There was a long and drawn-out process for getting planning permission for the medical centre. It actually lasted a couple of years including, at the death, the planners announcing that there weren’t enough parking spaces. This necessitated a further negotiation with the developer to purchase more land, only for the planners to complain that there were now too many spaces! In the end, the extra space has been laid to grass and landscaping and will allow us to extend the building in the future should we need to.

Initially we had lots of difficulties getting the finance case signed off with the PCT. Our turning point with the PCT came when their Head of Finance realised that our new building would have space to accommodate a further 7,000 patients which meant a PCT planned development elsewhere in Northampton suddenly wasn’t required, saving them money.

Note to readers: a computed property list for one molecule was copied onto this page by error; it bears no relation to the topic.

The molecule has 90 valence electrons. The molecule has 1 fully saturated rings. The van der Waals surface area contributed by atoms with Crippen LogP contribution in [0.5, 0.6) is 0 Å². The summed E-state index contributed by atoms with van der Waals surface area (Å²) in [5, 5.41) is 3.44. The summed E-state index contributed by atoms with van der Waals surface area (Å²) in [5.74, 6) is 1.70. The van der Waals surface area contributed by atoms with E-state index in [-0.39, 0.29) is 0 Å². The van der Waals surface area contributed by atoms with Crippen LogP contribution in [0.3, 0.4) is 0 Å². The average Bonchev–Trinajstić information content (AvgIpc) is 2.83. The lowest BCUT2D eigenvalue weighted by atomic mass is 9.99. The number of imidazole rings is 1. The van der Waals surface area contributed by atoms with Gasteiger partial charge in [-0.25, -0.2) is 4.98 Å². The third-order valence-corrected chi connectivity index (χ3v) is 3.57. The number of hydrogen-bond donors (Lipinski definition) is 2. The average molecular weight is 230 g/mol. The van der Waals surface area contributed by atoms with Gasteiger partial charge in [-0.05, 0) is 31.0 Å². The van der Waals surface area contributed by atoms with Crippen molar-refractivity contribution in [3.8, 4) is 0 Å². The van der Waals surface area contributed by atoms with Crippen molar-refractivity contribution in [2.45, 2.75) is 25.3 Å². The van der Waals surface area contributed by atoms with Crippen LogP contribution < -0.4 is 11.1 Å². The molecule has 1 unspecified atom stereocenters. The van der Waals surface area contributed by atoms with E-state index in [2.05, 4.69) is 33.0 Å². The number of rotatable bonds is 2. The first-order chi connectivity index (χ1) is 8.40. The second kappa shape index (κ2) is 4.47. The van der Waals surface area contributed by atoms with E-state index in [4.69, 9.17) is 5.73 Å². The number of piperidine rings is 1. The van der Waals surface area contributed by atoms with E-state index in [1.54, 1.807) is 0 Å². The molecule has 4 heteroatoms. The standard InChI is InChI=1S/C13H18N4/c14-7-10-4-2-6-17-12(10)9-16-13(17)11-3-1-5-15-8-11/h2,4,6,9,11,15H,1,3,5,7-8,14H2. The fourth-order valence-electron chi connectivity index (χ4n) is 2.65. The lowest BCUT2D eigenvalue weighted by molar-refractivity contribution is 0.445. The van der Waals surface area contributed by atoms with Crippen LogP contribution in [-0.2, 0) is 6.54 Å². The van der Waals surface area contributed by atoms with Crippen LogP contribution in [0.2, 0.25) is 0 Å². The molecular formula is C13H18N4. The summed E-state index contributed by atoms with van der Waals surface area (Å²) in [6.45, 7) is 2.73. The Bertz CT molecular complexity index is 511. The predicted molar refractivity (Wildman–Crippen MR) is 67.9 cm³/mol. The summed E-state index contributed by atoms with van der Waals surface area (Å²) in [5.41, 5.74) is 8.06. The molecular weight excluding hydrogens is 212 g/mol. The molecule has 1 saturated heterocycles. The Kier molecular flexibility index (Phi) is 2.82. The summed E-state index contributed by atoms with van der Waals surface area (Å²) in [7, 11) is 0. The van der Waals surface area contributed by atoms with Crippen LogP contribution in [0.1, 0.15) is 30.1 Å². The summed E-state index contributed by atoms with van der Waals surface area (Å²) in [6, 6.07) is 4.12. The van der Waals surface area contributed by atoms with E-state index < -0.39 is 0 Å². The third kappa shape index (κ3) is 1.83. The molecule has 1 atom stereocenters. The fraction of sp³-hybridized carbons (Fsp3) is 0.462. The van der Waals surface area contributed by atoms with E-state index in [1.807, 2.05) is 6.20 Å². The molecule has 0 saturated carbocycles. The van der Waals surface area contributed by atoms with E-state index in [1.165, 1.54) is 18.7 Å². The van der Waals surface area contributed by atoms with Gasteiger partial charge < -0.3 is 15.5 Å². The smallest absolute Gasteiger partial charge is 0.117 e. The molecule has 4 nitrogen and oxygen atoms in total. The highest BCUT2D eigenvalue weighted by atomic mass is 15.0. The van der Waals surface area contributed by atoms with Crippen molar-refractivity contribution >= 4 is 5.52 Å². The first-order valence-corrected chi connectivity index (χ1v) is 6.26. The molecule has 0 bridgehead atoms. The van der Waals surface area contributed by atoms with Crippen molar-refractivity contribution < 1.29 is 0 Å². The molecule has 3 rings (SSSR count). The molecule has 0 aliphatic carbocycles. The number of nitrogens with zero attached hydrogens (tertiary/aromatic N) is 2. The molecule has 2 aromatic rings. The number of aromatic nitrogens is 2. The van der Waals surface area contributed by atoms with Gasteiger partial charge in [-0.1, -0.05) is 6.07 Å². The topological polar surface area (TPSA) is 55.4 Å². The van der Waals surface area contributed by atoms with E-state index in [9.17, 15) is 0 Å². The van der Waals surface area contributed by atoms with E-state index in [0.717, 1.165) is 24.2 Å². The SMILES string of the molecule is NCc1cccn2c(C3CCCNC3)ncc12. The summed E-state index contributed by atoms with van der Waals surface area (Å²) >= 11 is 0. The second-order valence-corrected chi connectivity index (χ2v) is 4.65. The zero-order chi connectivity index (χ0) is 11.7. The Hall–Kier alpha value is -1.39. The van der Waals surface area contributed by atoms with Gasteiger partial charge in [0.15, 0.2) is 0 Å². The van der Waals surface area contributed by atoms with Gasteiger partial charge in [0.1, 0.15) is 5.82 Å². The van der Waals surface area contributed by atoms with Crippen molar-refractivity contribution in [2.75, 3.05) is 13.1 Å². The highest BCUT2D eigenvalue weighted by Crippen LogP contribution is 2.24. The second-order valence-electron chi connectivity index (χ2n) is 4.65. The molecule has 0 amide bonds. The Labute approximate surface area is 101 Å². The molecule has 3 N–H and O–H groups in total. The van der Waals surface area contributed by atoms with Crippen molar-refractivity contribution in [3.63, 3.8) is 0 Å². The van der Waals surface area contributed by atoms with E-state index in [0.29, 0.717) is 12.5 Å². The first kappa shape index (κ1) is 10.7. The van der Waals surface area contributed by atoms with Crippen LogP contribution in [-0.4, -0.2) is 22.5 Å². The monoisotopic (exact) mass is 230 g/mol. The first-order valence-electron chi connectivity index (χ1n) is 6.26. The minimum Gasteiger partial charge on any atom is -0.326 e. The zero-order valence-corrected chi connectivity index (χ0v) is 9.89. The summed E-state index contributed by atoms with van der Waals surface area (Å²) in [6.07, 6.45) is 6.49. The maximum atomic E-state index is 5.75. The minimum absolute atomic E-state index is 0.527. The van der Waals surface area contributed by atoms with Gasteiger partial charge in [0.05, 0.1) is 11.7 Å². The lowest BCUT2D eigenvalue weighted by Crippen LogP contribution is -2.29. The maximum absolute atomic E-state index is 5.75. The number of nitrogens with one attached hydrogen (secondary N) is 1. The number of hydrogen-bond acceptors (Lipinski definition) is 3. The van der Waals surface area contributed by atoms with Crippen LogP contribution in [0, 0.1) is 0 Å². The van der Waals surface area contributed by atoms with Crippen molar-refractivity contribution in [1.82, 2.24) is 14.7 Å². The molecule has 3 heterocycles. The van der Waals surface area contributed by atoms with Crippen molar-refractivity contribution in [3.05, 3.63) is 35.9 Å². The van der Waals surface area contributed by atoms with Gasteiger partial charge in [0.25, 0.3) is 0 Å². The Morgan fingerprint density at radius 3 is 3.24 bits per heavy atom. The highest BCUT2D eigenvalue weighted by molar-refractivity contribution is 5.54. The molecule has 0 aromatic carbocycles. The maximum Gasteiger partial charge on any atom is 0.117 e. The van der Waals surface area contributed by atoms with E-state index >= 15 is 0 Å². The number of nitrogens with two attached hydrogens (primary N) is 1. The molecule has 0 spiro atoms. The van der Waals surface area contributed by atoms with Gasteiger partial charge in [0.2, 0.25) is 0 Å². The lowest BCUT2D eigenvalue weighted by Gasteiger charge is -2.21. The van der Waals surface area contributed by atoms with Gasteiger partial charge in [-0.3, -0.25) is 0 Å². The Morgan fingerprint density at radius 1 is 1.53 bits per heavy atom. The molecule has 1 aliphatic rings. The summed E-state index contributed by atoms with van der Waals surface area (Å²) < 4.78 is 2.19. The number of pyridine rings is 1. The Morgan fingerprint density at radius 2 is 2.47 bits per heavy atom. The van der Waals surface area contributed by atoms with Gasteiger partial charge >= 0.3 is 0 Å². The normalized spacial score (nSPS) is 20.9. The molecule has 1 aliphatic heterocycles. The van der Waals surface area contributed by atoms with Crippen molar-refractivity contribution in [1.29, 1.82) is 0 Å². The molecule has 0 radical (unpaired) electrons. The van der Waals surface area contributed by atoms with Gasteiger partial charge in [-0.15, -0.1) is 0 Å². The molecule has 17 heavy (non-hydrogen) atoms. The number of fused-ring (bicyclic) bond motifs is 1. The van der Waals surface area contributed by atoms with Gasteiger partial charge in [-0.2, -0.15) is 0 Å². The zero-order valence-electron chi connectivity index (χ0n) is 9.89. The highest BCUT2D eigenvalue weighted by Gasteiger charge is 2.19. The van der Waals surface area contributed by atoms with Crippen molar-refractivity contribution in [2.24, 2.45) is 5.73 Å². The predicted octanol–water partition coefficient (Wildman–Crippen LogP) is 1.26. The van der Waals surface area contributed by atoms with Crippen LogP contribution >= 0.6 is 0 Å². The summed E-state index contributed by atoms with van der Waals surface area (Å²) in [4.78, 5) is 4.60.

What are your top tips for other practices looking at a new build?

  • Go and see as many comparable surgeries as you can.
  • If you want to be able to say ‘This is what we want, go away and build it and give us the keys when you’re finished’, then you need a design and build specialist. But if you’re more prepared for a detailed hands on approach, find an experienced building surveyor early on to project manage the process and employ your architect and builders directly. Be aware though that if you do this, you need a good support team. There aren’t enough hours in the day to manage the project and do your day job.